Monday, April 14, 2008

Pathway People - For the Birds

The first part of Phillip Keller’s book “A Gardener Looks at the Fruits of the Spirit”, looks at the different types of soil from the parable of the sower in Luke 8:4-15.

The first type of soil is what Keller calls “Pathway” soil. It is the soil trodden by thousands of passers-by that had become hard as brick, solid as cement, and impervious to the thrusting young roots of any seed sown upon it. Such ground was good only for the birds. There they quickly spotted the seed lying bare and exposed. It was easy to fly down and snatch it away. The end result was bareness. Jesus said some of our lives were like that soil. He called us “Pathway People.” The garden of our lives had, in places, been beaten hard as rock by the passing to and fro of other people and influences in our experience.

For all of us there are certain people and influences that beat a path through our lives. All can harden our hearts in such a way that there is little or no response to the Word of God which may have been planted there. Here are some of them:

  1. Our friends and associates. It may well be asked, “Who are the people who most frequently pound a path through my life?” “What sort of impact do they make upon my mind?” “Are they hardening me against God?” These are perfectly proper and appropriate questions which we need to face. Often, quite unknown to ourselves, our souls are being set against the very One who tends us with such loving attention.
  2. The literature that we read and the TV programs we watch. What sort of books do I read? What kind of magazines, journals and newspapers do I digest? What type of television or radio programs do I follow? The decisions as to what I shall allow my mind, emotions, will, and spirit to be exposed to rest with me.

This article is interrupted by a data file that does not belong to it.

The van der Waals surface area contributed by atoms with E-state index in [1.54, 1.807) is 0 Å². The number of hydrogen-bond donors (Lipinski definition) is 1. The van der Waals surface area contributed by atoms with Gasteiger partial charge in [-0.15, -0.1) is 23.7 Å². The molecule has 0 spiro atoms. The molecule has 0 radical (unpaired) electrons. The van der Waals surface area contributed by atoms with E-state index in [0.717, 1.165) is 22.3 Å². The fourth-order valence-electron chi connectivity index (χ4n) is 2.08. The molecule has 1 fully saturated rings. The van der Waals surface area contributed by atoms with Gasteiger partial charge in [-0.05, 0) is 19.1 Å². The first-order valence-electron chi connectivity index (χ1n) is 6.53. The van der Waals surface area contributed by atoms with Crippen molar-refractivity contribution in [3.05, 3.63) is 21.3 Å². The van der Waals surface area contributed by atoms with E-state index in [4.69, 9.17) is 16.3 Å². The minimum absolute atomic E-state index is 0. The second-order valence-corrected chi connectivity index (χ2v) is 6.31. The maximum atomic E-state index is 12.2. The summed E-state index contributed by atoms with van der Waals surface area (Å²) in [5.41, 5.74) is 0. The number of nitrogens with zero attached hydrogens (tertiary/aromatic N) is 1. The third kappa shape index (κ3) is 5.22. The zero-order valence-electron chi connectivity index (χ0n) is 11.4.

3. The music we listen to constantly. It may come as somewhat of a shock to some readers to discover that the wrong sort of music can harden us against God. Many kinds of music are highly commendable. Yet at the same time there is hard, harsh music that depicts and reflects the fierce emotions and passionate despair of men in darkness. If allowed to do so, it can beat its way into the very personality of people. One of its most insidious dangers is that it distracts men and women from the things of God’s Spirit.
  4. The pursuit of pleasure. Pleasures of so many sorts can become an obsession. They tyrannize our time and dominate our days. Their constant demands upon us begin to beat a path through the brief span of our little lives. Such pleasures command so much of our thought, energy, and means that those areas they control are land in our lives lost to God. If the resources devoted to pleasure were given over instead to Christ’s interests in the world, we would indeed be amazed.
  5. Our personal ambitions. Ambition of the right sort – putting God first in all of our affairs – seeking above all else to please Him while serving others – is a powerful implement in the hand of God for producing rich fruit in our lives and the lives of others. But by the same measure the individual with strong personal ambitions of self-centeredness is soon set against God. Any ambition established deep within our wills becomes the polestar of our daily decisions. All else becomes secondary, even Christ’s claims upon us.
  6. Our private thought life. Perhaps more often than anything else, the ground of our persistent old thought patterns is the toughest soil God has ever had to tackle. Some of us harbor places where unforgiven grudges and grievances have hardened against others across the years. In some lives belligerence, animosity, and ill will have beaten a trail through our thinking for so long that not a single good seed dropped there by the Gracious Spirit of God can ever grow. Only the deepest convicting work of God’s Gracious Spirit in the soul can begin to alter such tough soil. And until that happens no fruit of godliness can come from that ground.
The ultimate question simply is: “Do I or don’t I want to be a ‘pathway person’? Will I allow the Master’s footprints to enrich the soil of my soul? Or do I prefer to let worldly ways harden my soul against His good plan for my life?”

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